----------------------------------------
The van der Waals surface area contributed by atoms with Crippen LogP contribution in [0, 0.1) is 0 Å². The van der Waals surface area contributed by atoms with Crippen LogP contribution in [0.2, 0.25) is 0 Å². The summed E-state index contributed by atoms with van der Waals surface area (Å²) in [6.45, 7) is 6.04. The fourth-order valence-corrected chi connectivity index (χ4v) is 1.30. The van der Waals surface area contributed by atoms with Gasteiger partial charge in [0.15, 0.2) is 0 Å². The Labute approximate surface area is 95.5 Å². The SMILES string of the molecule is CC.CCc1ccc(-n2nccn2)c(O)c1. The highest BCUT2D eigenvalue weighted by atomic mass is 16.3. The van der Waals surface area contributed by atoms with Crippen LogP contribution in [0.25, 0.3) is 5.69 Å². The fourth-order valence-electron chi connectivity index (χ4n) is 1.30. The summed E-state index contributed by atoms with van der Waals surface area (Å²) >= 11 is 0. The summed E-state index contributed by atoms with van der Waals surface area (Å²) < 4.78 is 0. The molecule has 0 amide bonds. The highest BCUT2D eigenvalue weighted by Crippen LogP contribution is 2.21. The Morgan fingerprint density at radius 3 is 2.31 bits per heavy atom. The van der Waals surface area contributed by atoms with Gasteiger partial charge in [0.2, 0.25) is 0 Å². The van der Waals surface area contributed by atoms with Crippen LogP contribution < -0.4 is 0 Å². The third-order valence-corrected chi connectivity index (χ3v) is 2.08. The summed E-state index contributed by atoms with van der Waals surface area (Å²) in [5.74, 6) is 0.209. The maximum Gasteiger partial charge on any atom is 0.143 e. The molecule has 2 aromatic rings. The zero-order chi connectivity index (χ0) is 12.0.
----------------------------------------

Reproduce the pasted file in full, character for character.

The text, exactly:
The van der Waals surface area contributed by atoms with Crippen LogP contribution in [0, 0.1) is 0 Å². The van der Waals surface area contributed by atoms with Crippen LogP contribution in [0.2, 0.25) is 0 Å². The summed E-state index contributed by atoms with van der Waals surface area (Å²) in [6.45, 7) is 6.04. The fourth-order valence-corrected chi connectivity index (χ4v) is 1.30. The van der Waals surface area contributed by atoms with Gasteiger partial charge in [0.15, 0.2) is 0 Å². The Labute approximate surface area is 95.5 Å². The SMILES string of the molecule is CC.CCc1ccc(-n2nccn2)c(O)c1. The highest BCUT2D eigenvalue weighted by atomic mass is 16.3. The van der Waals surface area contributed by atoms with Crippen LogP contribution in [0.25, 0.3) is 5.69 Å². The fourth-order valence-electron chi connectivity index (χ4n) is 1.30. The summed E-state index contributed by atoms with van der Waals surface area (Å²) >= 11 is 0. The summed E-state index contributed by atoms with van der Waals surface area (Å²) < 4.78 is 0. The molecule has 0 amide bonds. The highest BCUT2D eigenvalue weighted by Crippen LogP contribution is 2.21. The Morgan fingerprint density at radius 3 is 2.31 bits per heavy atom. The van der Waals surface area contributed by atoms with Gasteiger partial charge in [0.2, 0.25) is 0 Å². The van der Waals surface area contributed by atoms with Crippen LogP contribution < -0.4 is 0 Å². The third-order valence-corrected chi connectivity index (χ3v) is 2.08. The summed E-state index contributed by atoms with van der Waals surface area (Å²) in [5.74, 6) is 0.209. The maximum Gasteiger partial charge on any atom is 0.143 e. The molecule has 2 aromatic rings. The zero-order chi connectivity index (χ0) is 12.0.